Saturday marked the passing of boxing great Muhammad Ali. For the last 32 years, he suffered from Parkinson’s disease causing him to rarely make public appearances. As a result, he has been largely invisible to most of today’s professionals who never got to see him as the larger than life figure he was.
Ali had a tendency to create drama and excitement and controversy, but he tended to do so in ways that were designed to leverage his celebrity to advance his vision of right and wrong whether you agreed with him or not. When he converted to Islam he changed his birth name from Cassius Clay to Muhammad Ali. One of his most controversial stances occurred in 1967 when he received his draft notice for service in the Vietnam War.
Ali was a conscientious objector to the war but instead of fleeing to Canada as many draft dodgers did, Ali showed up at the Army recruiting station where he refused to step forward when his name was called, resulting in his conviction for draft evasion. His action created huge controversy and many enemies, but Ali used it to draw attention to the incredible discrimination and violence and injustice that was being inflicted on African Americans often via the institutions of government.
Ali’s refusal to serve took place against the still fresh backdrop of “bloody Sunday” where police dogs and fire hoses were used to try and crush the growing chorus of voices rising against discrimination and abuse of African Americans. The discrimination and abuse were not just inflicted by individuals but by the very legal and political institutions which were constitutionally obligated to treat everyone fairly. Four years later, Ali’s conviction for draft evasion was unanimously overturned by the US Supreme Court determining that he was a legitimate conscientious objector.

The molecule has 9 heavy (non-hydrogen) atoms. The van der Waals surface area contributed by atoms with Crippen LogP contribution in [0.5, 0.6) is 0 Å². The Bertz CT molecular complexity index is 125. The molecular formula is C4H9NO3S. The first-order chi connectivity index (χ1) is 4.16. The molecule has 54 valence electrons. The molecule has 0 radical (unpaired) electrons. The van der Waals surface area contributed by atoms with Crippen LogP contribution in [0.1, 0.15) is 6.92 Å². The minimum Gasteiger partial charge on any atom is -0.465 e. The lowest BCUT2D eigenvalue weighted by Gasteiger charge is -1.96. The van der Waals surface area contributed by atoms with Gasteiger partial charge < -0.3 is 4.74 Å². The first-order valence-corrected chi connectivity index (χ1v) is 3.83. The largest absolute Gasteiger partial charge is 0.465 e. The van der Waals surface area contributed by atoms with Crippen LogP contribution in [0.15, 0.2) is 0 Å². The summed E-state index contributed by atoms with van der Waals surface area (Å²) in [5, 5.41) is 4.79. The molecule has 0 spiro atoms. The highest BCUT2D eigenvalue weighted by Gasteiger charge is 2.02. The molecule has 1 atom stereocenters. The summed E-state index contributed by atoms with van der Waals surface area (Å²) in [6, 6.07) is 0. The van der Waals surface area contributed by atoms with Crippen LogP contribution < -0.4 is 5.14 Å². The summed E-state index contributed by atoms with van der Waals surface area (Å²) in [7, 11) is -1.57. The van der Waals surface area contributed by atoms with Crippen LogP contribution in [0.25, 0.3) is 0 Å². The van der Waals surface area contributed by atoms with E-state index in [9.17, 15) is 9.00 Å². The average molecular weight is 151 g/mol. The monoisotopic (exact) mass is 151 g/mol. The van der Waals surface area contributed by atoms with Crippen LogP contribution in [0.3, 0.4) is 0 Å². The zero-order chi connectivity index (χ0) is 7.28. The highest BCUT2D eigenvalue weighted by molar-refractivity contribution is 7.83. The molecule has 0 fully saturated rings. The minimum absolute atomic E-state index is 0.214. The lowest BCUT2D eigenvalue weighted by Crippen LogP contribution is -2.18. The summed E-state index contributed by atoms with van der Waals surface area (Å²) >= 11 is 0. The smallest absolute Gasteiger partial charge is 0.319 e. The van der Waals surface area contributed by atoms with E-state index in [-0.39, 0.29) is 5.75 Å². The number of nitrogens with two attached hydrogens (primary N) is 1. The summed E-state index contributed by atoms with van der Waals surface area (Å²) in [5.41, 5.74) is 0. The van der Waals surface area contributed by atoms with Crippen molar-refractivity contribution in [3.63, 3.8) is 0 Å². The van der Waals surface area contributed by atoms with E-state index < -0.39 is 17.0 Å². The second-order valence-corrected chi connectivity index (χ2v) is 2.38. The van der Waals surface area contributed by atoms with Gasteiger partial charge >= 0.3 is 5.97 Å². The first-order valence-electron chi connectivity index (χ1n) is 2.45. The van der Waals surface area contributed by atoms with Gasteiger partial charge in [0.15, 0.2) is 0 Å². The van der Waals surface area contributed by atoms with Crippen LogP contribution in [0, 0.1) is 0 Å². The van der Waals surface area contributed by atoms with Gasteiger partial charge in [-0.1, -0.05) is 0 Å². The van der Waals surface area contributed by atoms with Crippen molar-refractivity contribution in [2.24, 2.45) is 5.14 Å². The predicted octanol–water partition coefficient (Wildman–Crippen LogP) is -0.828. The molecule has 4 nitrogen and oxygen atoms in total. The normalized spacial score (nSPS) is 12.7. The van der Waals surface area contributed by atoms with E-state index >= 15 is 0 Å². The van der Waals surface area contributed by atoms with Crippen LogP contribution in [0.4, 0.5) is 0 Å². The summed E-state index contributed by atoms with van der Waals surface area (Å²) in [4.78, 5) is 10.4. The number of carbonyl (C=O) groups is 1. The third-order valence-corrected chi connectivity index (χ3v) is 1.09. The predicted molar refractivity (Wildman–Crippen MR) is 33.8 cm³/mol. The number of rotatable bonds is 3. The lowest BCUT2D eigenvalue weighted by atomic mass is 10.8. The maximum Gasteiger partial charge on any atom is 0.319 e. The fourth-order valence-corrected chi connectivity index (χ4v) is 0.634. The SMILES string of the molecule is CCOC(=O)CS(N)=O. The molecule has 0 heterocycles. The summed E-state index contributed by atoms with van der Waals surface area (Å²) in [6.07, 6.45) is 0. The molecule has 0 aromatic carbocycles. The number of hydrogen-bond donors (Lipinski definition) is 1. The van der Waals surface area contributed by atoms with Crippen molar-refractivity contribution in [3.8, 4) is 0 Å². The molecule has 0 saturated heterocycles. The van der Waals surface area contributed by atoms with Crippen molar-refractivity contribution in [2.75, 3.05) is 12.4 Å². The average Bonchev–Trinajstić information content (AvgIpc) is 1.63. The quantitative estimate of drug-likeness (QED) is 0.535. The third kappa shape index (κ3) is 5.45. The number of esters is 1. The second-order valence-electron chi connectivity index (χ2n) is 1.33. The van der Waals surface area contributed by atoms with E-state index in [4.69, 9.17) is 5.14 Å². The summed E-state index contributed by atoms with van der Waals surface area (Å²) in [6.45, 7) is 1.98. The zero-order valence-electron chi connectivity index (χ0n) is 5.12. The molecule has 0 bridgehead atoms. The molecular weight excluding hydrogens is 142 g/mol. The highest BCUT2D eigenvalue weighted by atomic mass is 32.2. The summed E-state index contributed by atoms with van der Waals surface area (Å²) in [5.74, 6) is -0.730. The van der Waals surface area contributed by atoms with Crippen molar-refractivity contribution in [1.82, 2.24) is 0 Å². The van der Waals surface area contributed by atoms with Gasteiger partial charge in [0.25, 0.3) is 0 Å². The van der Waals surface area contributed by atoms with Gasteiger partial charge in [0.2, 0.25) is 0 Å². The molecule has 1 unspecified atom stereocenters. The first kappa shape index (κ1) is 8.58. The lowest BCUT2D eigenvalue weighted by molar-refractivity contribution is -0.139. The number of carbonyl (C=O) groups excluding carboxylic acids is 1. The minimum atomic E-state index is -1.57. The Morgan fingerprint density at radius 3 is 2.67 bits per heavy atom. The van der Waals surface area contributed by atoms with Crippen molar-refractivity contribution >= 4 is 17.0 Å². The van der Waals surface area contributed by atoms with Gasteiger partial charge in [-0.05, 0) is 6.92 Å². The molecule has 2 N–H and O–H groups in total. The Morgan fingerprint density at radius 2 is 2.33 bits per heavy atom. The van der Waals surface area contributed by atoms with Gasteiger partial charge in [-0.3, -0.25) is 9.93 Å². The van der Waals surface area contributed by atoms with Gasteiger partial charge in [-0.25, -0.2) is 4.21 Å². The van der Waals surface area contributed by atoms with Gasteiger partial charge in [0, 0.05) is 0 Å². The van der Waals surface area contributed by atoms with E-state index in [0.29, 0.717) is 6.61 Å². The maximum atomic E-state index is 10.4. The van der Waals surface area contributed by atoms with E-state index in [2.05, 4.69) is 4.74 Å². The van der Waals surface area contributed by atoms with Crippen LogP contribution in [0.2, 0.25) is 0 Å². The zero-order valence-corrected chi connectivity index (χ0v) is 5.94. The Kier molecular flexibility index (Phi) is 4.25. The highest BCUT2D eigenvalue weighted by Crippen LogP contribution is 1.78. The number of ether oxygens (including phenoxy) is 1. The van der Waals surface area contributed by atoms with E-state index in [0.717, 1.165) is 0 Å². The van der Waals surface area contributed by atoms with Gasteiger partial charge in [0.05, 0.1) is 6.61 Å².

Beyond his amazing raw talent as a boxer, Ali’s fame spread like wildfire largely because of his charismatic ability to turn a phrase… often with rhymes. He was almost always quotable.
Many of his most memorable quotes such as “Float like a butterfly – Sting like a bee”, were self-promoting descriptions of his boxing prowess including his declaration that “I am the Greatest”. But others had profound life meaning as well such as:
- “Don’t count your days. Make your days count.”
- “Service to others is the rent you pay for your room here on earth.”
- “Only a man who knows what it like to have been defeated can reach down to the bottom of his soul and come up with the extra ounce of power it takes to win when the match is even.”
- “He who is not courageous enough to take risks will accomplish nothing in life.”
- “If they can make penicillin out of a loaf of moldy bread, they can make something out of you.”
- “Live every day as your last because one day you are going to be right.”
- “It isn’t the mountain ahead to climb that wears you out…. it is the pebble in your shoe.”
My own favorite Muhammed Ali quote was:
“Impossible is just a big word thrown around by small men who find it easier to live in the world they have been given than to explore the power they have to change it. Impossible is not a fact. It is an opinion. Impossible is not a declaration it is a dare.”
Increasingly government seems to have devolved into an environment of small thinking… thinking that focuses on obstacles instead of opportunities… thinking that focuses on asking why instead of why not. The future of our cities is far too important to leave it up to small thinkers who are too frightened; too frail; too fearful to shape our destiny in ways that will provide a greater future for coming generations. We need more leaders who are unafraid of climbing mountains, and fewer who are committed to being the pebbles in our shoes.
Impossible is not a declaration is a dare… whatever it is that is holding you back from greatness as a leader… I double dog dare you!